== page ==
HealthDay News — An ulcerative colitis exclusion diet (UCED) shows promise as an independent therapy for patients with refractory disease, according to a study published online Sept. 13 in the Journal of Crohn’s and Colitis.
Chen Sarbagili Shabat, from Tel Aviv University in Israel, and colleagues assessed whether integration of novel diets for donors and patients in addition to fecal transplantation (FT) could increase the FT remission rate in refractory ulcerative colitis.
The researchers found that at week 8, clinical steroid-free remission occurred in 11.8 percent of the group with a free diet for both donors and patients (group 1), 21.1 percent of the group with preconditioning of the donors and a UCED for the patients (group 2), and 40 percent of the group with UCED for both donors and patients (group 3). Endoscopic remission occurred in 12 percent of group 1, 16 percent of group 2, and 27 percent of group 3. Only group 3 showed mucosal healing (20 percent). The three groups experienced exacerbation of disease in 17.6, 21.1, and 6.7 percent, respectively.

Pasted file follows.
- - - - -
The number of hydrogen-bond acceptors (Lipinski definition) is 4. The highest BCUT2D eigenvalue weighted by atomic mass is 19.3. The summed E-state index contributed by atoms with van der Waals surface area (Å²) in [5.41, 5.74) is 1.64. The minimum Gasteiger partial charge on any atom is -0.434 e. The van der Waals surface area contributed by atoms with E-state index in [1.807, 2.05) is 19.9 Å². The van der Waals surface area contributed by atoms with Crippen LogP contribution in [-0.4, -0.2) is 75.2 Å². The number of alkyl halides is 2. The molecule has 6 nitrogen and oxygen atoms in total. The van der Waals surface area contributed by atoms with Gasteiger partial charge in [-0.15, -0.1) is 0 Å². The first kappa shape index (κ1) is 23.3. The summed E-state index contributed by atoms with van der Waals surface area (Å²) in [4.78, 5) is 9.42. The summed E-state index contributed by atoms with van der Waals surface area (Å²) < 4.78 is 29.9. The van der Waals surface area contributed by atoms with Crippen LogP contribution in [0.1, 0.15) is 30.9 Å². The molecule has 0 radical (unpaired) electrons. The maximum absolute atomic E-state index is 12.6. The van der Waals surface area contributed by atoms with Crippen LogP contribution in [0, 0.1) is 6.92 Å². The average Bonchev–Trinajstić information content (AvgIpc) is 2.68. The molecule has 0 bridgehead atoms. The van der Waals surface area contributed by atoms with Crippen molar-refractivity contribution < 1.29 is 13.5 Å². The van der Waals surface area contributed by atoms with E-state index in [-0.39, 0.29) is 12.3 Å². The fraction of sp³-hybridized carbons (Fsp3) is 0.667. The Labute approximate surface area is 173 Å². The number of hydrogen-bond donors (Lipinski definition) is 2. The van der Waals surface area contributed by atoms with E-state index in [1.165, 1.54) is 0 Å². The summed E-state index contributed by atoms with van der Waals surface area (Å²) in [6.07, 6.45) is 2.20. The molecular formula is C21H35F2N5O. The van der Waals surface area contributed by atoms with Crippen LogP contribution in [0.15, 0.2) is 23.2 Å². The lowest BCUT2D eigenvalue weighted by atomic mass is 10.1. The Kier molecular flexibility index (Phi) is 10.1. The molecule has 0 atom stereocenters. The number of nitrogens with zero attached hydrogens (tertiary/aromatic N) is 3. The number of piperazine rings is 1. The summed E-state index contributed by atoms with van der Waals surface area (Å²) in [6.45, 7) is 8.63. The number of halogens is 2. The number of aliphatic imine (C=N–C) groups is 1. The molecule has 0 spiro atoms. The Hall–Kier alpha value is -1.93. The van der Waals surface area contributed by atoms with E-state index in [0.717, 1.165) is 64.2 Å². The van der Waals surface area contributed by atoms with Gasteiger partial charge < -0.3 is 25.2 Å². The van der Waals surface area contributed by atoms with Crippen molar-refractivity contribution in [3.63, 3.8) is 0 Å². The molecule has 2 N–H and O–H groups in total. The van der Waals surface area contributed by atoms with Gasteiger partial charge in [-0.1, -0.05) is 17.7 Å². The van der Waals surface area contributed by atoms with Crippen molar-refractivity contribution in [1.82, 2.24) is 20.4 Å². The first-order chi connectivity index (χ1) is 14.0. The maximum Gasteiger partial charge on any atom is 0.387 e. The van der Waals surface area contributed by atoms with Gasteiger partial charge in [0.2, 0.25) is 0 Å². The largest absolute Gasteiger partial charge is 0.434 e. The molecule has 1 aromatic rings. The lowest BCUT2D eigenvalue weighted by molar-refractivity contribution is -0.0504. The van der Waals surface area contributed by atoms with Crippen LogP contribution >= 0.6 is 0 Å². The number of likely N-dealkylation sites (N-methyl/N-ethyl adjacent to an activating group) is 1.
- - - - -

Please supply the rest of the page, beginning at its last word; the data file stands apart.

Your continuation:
“If the results of FT were a disappointment in this trial, the effect of the diet was the unexpected silver lining,” the authors write. “The UCED appeared to be quite effective in some of our patients as 40 percent of patients failing medical therapy entered clinical remission and only one patient had worsening of disease after starting the diet.”
Several authors disclosed financial ties to the pharmaceutical industry.